Where is Prince George & Kitimat Ranges on map
Highways and Roads Atlas
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From Prince George the Yellowhead Highway (Highway 16) traces the Canadian National Railway route (once the Grand Trunk Pacific Railway route) before reaching the Kitimat Ranges and Prince Rupert, gateway by ferry to Alaska and the Queen Charlotte Islands. Along the way are towns that owe their beginnings to Native fishing villages, the fur trade, the Gold Rush, the railway, salmon canneries, sawmills, and mines, as well as bird sanctuaries, unique landscapes carved by molten lava, and the world's most spectacular collection of totem poles.
Fort St. James [D7] In 1806, Simon Fraser and his crew built a trading post on the shores of Stuart Lake. Today fur-trade days flourish and Fraser's spirit lives on at Fort St. James National Historic Site, which boasts the largest collection of fur-trade structures still standing on their original location. Staff in period dress re-create life as it was in the 1890s.
The Hazeltons [C4-C5]
This cluster of towns-comprising Hazelton, South Hazelton, and New Hazelton-have been home to the Gitxsan First Nation for thousands of years. Explore their rich past on the Hands of History Driving Tour between The Hazeltons and Kitwanga. The tour covers 19 marked historic sites and dozens of elaborately carved totem poles along the way, many depicted in Emily Carr's paintings. The 'Ksan Historical Village and Museum is a re-created traditional Gitxsan village, showcasing their unique art and culture. Tour tribal longhouses, learn the legends behind the totem poles created at the Gitanmaax School of Northwest Coast Indian Art, and sample traditional aboriginal cuisine.
Kitimat [D4] Located at the head of a 90-km-long navigable fjord, Kitimat was built in the early 1950s by Alcan Smelters and Chemicals Ltd. The natural deep-sea harbor, flat land for development, and accessibility of hydroelectrici-ty made Kitimat a perfect choice for the new plant. Take advantage of the free tour of the massive smelter, one of the world's largest. The Kitimat River is famous for salmon, trout, and steelhead fishing; the Douglas Channel for salmon and halibut.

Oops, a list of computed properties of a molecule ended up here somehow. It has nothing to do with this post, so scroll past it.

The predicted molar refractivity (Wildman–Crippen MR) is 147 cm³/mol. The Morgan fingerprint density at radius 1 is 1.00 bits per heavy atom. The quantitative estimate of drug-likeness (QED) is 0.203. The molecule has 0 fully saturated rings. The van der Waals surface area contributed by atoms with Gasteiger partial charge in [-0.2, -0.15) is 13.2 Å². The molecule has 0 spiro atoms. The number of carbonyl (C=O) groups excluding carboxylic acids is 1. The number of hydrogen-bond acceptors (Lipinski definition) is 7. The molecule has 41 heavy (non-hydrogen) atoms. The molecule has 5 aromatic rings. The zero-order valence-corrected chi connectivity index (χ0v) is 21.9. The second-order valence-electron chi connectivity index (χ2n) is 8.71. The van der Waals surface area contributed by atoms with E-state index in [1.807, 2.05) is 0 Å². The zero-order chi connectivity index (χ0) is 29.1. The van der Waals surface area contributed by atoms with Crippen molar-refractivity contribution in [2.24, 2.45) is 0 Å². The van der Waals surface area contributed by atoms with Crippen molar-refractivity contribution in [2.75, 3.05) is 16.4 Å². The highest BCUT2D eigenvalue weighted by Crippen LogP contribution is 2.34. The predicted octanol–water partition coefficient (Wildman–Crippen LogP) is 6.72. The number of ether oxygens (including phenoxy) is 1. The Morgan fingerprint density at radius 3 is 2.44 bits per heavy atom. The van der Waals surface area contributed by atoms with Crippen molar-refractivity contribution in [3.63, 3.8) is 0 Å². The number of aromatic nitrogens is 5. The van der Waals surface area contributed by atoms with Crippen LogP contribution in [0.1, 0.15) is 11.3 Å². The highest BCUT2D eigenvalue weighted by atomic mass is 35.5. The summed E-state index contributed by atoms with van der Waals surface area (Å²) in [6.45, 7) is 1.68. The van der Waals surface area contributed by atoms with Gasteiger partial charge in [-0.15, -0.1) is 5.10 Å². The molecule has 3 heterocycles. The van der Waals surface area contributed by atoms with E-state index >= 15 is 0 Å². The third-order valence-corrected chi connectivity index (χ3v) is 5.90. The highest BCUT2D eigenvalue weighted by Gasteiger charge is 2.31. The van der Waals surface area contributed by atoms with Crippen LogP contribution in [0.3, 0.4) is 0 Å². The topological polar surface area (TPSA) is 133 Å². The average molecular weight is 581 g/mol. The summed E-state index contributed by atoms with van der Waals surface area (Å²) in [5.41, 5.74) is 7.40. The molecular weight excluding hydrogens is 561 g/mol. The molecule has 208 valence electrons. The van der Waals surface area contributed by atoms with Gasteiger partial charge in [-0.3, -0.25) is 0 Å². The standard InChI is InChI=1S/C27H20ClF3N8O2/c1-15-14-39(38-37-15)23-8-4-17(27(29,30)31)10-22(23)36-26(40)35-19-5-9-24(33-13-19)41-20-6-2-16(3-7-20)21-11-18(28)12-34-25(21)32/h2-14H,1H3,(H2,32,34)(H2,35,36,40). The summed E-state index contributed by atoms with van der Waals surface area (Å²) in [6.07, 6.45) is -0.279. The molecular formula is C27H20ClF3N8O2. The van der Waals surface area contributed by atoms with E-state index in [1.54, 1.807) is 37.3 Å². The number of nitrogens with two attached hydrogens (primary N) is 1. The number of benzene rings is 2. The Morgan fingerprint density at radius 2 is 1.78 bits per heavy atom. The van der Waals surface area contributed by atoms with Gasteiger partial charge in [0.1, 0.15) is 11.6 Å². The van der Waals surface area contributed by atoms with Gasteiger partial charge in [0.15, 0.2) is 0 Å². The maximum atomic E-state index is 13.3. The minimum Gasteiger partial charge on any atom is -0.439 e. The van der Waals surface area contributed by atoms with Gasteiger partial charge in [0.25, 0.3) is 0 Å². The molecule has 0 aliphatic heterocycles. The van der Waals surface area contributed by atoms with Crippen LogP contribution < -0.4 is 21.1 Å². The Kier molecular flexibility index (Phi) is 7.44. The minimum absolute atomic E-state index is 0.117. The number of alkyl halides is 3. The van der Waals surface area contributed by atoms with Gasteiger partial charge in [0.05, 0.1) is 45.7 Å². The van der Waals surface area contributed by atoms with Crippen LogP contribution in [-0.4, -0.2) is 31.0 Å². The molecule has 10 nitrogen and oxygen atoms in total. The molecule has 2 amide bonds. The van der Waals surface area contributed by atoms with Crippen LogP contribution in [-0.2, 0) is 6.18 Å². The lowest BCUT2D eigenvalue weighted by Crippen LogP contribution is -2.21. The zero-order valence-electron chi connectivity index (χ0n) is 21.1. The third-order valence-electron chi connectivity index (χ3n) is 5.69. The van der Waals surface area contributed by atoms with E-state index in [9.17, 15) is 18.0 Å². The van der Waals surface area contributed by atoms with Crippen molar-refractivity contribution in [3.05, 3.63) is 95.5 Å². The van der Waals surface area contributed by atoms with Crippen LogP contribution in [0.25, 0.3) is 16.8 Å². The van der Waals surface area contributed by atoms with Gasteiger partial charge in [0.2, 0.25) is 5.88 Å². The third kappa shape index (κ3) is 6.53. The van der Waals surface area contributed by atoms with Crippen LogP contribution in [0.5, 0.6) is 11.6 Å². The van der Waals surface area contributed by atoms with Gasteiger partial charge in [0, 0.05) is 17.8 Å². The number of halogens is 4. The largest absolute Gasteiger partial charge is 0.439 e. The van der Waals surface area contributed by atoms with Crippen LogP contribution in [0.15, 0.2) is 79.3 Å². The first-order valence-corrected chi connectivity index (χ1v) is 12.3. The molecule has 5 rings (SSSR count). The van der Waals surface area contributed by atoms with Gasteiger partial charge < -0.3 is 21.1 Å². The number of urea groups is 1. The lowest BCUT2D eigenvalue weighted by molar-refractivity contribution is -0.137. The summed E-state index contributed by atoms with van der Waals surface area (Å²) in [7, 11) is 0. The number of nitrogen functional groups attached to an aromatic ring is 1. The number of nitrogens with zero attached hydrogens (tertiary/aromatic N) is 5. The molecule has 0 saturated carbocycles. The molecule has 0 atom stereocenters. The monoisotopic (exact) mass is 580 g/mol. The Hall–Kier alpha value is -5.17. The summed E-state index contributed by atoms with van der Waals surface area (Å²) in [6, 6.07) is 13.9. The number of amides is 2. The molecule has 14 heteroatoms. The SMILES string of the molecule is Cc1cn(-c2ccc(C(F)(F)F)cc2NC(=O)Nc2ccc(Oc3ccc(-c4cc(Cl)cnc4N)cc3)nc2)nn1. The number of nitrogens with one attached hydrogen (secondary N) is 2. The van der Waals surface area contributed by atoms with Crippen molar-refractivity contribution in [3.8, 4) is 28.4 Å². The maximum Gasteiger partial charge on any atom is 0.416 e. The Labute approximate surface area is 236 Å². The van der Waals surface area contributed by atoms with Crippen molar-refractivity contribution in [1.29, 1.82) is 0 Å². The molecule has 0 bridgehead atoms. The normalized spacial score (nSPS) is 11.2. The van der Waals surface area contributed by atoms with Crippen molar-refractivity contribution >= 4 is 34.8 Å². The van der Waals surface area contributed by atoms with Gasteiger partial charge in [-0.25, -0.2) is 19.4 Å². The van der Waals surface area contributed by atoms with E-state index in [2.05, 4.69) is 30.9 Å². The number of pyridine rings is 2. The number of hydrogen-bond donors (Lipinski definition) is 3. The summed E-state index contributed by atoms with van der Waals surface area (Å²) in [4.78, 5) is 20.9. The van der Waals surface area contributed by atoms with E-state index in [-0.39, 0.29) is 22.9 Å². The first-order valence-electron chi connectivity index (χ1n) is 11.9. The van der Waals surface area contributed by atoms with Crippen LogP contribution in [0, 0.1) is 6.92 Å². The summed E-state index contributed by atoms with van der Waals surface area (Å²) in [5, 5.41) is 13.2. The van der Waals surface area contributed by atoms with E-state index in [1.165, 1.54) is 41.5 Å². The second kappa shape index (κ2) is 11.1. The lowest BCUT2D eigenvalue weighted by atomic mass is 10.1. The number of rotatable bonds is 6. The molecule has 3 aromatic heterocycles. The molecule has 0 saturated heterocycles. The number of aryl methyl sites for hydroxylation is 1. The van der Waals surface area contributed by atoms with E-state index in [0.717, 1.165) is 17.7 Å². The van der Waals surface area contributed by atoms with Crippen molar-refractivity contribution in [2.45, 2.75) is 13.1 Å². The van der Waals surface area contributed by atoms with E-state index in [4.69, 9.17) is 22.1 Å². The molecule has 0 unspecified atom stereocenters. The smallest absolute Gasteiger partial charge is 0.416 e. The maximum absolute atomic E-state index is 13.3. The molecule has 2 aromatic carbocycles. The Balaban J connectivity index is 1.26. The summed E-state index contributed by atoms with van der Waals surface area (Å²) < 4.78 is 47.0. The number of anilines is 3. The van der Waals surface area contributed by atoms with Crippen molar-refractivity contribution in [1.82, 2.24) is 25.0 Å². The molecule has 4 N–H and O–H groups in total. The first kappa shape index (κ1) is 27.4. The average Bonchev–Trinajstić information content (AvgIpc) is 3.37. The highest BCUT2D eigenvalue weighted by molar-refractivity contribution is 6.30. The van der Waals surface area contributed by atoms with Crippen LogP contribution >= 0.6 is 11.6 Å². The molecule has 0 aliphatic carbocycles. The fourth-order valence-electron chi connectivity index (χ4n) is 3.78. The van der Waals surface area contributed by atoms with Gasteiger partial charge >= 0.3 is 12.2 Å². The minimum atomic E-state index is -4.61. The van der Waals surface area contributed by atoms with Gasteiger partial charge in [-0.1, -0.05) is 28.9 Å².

Nisga'a Memorial Lava Bed Provincial Park [C4] Some 250 years ago, molten lava spilled down the Tseax Valley, killing 2,000 Nisga'a people. Today, apart from tenacious lichens and mosses, little vegetation pokes through the dramatic moonscape terrain here. Explore the park's rich native culture, and discover unique features of a volcanic landscape, including lava tubes and spatter cones.
Bushplanes in Prince Rupert
Prince Rupert [D3]
Towering mountains serve as a backdrop to this bustling transportation hub for ferry, air, and rail travel. Prince Rupert harbor is said to be the world's third largest natural ice-free deep-sea harbor, and the area is rich in archaeological sites. Archaeology harbor tours to the village of Metlakatla leave from the Museum of Northern British Columbia; the dramatic longhouse-style museum building is well worth a visit. In Port Edward, 20 km south of Prince Rupert, is the North Pacific Cannery Village Museum, a national historic and cultural site that comes to life in summer with live performances and costumed guides. Built in 1889, it is the oldest surviving salmon cannery in the province.
Smithers [C5] Its location at the base of Hudson Bay Mountain, Bavarian-style storefronts, murals, and redbrick sidewalks make Smithers a shutterbug's delight. The surrounding wilderness is a mecca for outdoor enthusiasts, especially hunters and fishers. Driftwood Canyon Provincial Park has intriguing fossils, the Smithers Community Forest an interpretive nature trail, and Adams Igloo Wildlife Museum an extensive collection of mounted fauna.
Queen Charlotte Islands
Shrouded in mist and rain, this 250 km archipelago of more than 150 islands has been the Haida Gwaii (homeland) to the Haida for thousands of years. Reached by ferry from Prince Rupert, Graham Island is the largest, most populous, and easy to get around by car. In Naikoon (Haida for "long nose") Provincial Park, visitors can comb the pristine beaches for driftwood and agates, or catch a glimpse of Sitka deer, bald eagles, and seals. Whales often appear along the shores and inlets. The rich arts and culture of the Haida is still alive in the old villages of Massett, Port Clemens, and the Haida Gwaii Museum at Skidegate, which houses the world's largest collection of carvings in argi I lite, a soft black slate rock found only in the Charlottes.
Moresby Island is mainly taken up by Gwaii Haanas National Park Reserve, accessible only by air or sea. The village of Ninstints on Anthony Island, at the southern tip of the Charlottes, has been designated a UNESCO World Heritage Site. Remains of houses and carved mortuary and memorial poles illustrate the Haida people's art and way of life. Tours are available from Queen Charlotte City.